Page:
a brief note on The Daily Swarm, and the homogenisation of music writing on the web
By the Collapse Board editors … ah, OK, Everett True
Who watches the watchmen?
The Daily Swarm is a music blog/website that supplies (some decent) editorial content, and aggregates other music websites in quite a discriminatory fashion. This is to the good. Because of this, it can be quite influential in terms of audience figures for an up-coming music website: when it started linking to Collapse Board a few months back it was very noticeable. However, its very nature means that it picks up mainly on the stories its editors figure are of most interest to its readers (i.e. the ones everyone is reading already) and everything else falls by the wayside, kind of like the way Google Search hides most web content from view. (It doesn’t mean to. It just does.)
Having said that, like Sean from Drowned In Sound says, the Daily Swarm editors seem like good people. This post is more a comment on the general ethnography of web 2.0 environments than on one particular site. The Daily Swarm is not the enemy: there are tens of thousands of blog aggregation sites out there, and they are one of the very few that help contribute to the dialogue going on around music, both through editorial and their selective filtering process.
After showing a little interest in CB a while ago, The Daily Swarm suddenly stopped linking back to us – maybe its editors deemed our content not serious enough, or adult enough, or important enough, or mainstream enough. I have no idea. Maybe it’s coincidence and I’m being over-sensitive about my beautiful unruly baby. Whatever the reason, that’s their call and that’s as it should be. It does seem a little weird to have people sitting in judgment on Collapse Board at blog aggregation sites across the Internet, though (most of which are far more faceless than The Daily Swarm). Maybe that’s as it should be as well. Maybe music criticism should be reduced to a Best Of, where one person’s opinion is of no account. Maybe it’s good that music criticism can be homogenised by the effect of powerful blog aggregation sites where, if you don’t fit in with their aesthetic or write about famous-enough artists, you’re simply ignored. Maybe music criticism should be a grey, amorphous mass, as dictated to by those numeral-loving birds at Pitchfork and all their supporters (human and otherwise) at sites like The Daily Swarm.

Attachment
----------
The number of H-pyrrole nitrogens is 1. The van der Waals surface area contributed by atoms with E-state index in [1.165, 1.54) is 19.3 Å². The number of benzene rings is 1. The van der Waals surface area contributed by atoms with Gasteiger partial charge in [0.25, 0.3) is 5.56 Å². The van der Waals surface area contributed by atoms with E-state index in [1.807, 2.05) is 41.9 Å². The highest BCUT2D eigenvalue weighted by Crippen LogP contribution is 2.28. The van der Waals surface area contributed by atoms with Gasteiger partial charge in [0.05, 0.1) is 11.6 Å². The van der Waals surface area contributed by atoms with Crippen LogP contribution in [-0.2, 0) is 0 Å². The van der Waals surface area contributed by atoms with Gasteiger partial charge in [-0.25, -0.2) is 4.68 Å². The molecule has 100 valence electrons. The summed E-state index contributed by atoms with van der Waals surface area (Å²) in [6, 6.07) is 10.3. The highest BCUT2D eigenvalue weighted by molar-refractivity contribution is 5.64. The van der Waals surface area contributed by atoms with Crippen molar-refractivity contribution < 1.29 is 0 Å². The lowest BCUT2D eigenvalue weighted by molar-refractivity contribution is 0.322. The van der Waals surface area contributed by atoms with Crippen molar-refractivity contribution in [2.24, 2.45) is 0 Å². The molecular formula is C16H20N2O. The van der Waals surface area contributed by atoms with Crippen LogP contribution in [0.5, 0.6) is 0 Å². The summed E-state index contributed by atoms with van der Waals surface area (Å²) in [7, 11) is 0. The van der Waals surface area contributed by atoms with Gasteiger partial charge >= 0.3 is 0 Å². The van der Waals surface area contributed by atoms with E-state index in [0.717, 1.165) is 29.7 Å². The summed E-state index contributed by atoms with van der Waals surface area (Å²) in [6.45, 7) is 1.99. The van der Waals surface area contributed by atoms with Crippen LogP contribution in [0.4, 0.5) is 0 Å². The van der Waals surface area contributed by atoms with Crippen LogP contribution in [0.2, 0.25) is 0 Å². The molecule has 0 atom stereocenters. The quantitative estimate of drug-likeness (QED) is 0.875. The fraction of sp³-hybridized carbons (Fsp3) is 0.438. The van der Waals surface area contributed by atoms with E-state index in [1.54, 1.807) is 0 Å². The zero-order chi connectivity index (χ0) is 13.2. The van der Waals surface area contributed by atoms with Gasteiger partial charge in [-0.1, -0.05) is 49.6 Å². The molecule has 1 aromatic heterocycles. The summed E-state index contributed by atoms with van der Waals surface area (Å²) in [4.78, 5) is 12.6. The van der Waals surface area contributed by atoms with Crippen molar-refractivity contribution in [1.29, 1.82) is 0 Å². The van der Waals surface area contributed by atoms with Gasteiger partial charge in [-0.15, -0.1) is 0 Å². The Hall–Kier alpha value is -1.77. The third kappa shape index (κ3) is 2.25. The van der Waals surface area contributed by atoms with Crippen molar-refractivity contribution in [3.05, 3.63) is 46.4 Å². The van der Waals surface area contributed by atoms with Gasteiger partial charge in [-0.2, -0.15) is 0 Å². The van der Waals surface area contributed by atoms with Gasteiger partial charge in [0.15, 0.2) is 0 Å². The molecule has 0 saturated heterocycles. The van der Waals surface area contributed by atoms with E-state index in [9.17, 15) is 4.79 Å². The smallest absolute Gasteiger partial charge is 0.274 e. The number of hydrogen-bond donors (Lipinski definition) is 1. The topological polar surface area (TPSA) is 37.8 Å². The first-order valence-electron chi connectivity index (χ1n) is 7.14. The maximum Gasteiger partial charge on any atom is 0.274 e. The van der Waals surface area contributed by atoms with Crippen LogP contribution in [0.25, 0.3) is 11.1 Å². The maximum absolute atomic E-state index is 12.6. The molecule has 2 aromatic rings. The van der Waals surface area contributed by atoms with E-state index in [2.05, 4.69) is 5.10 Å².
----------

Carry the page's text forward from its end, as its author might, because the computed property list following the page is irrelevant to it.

However, my pal over at Drowned In Sound – a music site I enjoy, because it adheres broadly to the sort of music writing I appreciate – linked to this recent editorial on The Daily Swarm, celebrating 15 years at Pitchfork. I would like to draw your attention to a couple of paragraphs.
… as cutting edge as Pitchfork can be, it follows a journalism tradition started in the ‘90s: promoting the brand, de-emphasizing the writer. The quality of writing maintained on Pitchfork remains high, with many strong writers in regular rotation; however, the only scribe to really break out of Pitchfork’s stable as a star, for example, is the brilliant Nitsuh Abebe, who currently writes superb criticism for New York magazine (and still also contributes to Pitchfork). Otherwise, the reviews’ impact primarily stems from the numerical rating, and the fact that they’re on Pitchfork, rather than who wrote them.
So what does this all mean? Well, in its decade and a half, Pitchfork has become the establishment, much as Rolling Stone and SPIN did in their respective heydays. That status doesn’t mean that Pitchfork has lost its integrity, however. Even fifteen years on, there’s nothing that does quite what it does, and the achievements just keep piling up …
So faceless blog aggregation sites think faceless music writing websites like Pitchfork should become even more faceless.
P.S. That line they have in their promo blurb about how “The Swarm founders and contributors include writers, editors and executives from all facets of media and the industry including Rolling Stone, Spin, Vibe, XXL, Vice, Village Voice, Urb, XLR8R” … um … it’s not really from all facets of media and the industry, is it?